WVU law student fights to increase minority members in legal profession

By John Breslin | Nov 11, 2016

MORGANTOWN -- Minorities are seriously underrepresented in the legal profession, and one West Virginia University law student is fighting for change.

MORGANTOWN -- Minorities are seriously underrepresented in the legal profession, and one West Virginia University law student is fighting for change.

Candice Isaac, a second-year student at the WVU School of Law, is on the executive board of the National Black Law Students Association. And one of Isaac’s jobs is to build links between minority students and practicing minority attorneys with allies across the profession.

“We are creating a space to more formalize mentoring between students and practicing attorneys,” Isaac told The West Virginia Record.

It is estimated only 5 percent of lawyers in the United States are African-American while just over 4 percent are Hispanic. Those numbers have changed little in the last decade, according to the American Bar Association.


Candice Isaac   nblsa.org

However, minority enrollment in law schools was 28.5 percent in the academic year 2013-2104, the ABA found in a study published last year. In a separate study, the association found that only 3 percent of lawyers in large firms are African-American, and that the black demographic makes up only 1.9 percent of partners.

Minority lawyers are needed more than ever, particularly in the area of criminal justice where a “large number of those imprisoned are not represented by people that look like them” said Isaac, the NBLSA’s director of alumni affairs and development.

And it is not just defense attorneys. Also important is to have more minority prosecutors, Isaac said.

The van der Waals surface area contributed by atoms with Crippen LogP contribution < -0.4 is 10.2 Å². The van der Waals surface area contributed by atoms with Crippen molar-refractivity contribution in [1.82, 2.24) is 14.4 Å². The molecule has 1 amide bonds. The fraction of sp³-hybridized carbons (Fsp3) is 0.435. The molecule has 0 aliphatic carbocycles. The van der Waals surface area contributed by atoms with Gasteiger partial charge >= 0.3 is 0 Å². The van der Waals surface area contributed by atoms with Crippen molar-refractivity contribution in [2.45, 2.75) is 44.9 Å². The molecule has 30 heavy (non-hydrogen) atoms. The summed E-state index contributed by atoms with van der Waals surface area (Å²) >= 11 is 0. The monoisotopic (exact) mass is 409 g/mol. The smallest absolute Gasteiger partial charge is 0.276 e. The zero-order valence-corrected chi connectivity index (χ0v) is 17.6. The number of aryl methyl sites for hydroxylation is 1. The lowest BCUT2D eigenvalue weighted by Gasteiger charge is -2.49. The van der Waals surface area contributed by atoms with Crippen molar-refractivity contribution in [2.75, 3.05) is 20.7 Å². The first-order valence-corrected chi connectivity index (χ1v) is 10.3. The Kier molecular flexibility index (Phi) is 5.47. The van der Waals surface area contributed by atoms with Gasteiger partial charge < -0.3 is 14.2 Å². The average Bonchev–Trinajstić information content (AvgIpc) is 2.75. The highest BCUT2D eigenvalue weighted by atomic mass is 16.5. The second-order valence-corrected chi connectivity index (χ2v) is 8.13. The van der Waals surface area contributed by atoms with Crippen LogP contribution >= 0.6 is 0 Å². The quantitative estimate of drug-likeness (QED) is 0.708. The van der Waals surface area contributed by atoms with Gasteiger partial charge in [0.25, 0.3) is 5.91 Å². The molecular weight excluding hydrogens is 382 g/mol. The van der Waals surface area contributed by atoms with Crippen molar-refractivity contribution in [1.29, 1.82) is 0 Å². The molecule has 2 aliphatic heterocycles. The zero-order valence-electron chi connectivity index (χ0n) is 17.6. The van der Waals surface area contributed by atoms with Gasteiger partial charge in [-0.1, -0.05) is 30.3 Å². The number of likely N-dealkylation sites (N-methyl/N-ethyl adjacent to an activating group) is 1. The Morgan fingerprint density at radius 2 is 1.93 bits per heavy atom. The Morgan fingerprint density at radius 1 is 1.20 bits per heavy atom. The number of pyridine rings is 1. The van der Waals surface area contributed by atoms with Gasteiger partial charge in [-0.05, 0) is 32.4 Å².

This view is echoed by former National Black Prosecutors Association President Bruce Brown, who told the Guardian newspaper: “When you have African-Americans in the room making decisions, challenging decisions, folks are forced to look at the motives behind what they’re doing. It’s not until all those motives are questioned that we make sure that our system is working, not only effectively, but also efficiently and fairly for everyone involved.”

One of Isaac’s other responsibilities is to help start and maintain the association’s education task force, made up of top educators and law school deans. It maintains a presence on social media where law students and educators can connect.

“My focus is alumni and recent graduates, to reach out ask them if they want the opportunity to give back,” Isaac said.

This can include scholarships, tips on how to succeed and advice on maintaining a work/life balance, she added.

She also collates information gathered to better help students, many from diverse backgrounds with totally different experiences,

She wants to reach out to all attorneys, not just minorities, to develop allies across the profession.

“Anyone who is willing to assist,” Issac said. “It does not matter what color or creed.”

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